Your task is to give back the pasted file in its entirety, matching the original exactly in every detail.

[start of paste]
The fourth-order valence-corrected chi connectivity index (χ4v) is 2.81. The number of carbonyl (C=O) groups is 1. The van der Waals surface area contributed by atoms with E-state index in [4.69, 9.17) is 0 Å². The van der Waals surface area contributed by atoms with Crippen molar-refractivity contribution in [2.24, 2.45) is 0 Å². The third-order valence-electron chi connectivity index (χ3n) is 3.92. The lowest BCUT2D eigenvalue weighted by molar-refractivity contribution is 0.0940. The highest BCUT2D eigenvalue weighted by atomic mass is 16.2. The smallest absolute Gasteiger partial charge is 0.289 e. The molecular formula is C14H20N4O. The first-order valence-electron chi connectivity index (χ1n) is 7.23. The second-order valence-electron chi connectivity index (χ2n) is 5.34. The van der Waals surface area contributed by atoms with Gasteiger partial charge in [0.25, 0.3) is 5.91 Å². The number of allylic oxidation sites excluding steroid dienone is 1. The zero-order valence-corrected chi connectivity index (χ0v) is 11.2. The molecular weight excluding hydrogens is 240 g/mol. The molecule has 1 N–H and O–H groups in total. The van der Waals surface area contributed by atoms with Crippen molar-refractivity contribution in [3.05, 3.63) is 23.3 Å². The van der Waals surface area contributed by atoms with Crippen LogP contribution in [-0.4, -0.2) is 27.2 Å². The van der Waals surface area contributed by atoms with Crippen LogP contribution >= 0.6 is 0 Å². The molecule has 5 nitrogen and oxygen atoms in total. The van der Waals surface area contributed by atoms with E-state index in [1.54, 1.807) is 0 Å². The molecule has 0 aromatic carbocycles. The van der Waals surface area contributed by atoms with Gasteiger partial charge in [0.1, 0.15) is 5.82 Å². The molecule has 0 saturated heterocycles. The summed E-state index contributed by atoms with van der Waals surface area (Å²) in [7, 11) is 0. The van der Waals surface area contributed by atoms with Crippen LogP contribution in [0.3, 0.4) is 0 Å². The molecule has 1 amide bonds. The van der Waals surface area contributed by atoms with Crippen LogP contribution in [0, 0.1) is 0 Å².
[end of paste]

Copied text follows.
The fourth-order valence-corrected chi connectivity index (χ4v) is 2.81. The number of carbonyl (C=O) groups is 1. The van der Waals surface area contributed by atoms with E-state index in [4.69, 9.17) is 0 Å². The van der Waals surface area contributed by atoms with Crippen molar-refractivity contribution in [2.24, 2.45) is 0 Å². The third-order valence-electron chi connectivity index (χ3n) is 3.92. The lowest BCUT2D eigenvalue weighted by molar-refractivity contribution is 0.0940. The highest BCUT2D eigenvalue weighted by atomic mass is 16.2. The smallest absolute Gasteiger partial charge is 0.289 e. The molecular formula is C14H20N4O. The first-order valence-electron chi connectivity index (χ1n) is 7.23. The second-order valence-electron chi connectivity index (χ2n) is 5.34. The van der Waals surface area contributed by atoms with Gasteiger partial charge in [0.25, 0.3) is 5.91 Å². The number of allylic oxidation sites excluding steroid dienone is 1. The zero-order valence-corrected chi connectivity index (χ0v) is 11.2. The molecular weight excluding hydrogens is 240 g/mol. The molecule has 1 N–H and O–H groups in total. The van der Waals surface area contributed by atoms with Crippen molar-refractivity contribution in [3.05, 3.63) is 23.3 Å². The van der Waals surface area contributed by atoms with Crippen LogP contribution in [-0.4, -0.2) is 27.2 Å². The van der Waals surface area contributed by atoms with Crippen LogP contribution >= 0.6 is 0 Å². The molecule has 5 nitrogen and oxygen atoms in total. The van der Waals surface area contributed by atoms with E-state index in [1.54, 1.807) is 0 Å². The molecule has 0 aromatic carbocycles. The van der Waals surface area contributed by atoms with Gasteiger partial charge in [0.1, 0.15) is 5.82 Å². The molecule has 0 saturated heterocycles. The summed E-state index contributed by atoms with van der Waals surface area (Å²) in [7, 11) is 0. The van der Waals surface area contributed by atoms with Crippen LogP contribution in [0.3, 0.4) is 0 Å². The molecule has 1 amide bonds. The van der Waals surface area contributed by atoms with Crippen LogP contribution in [0, 0.1) is 0 Å².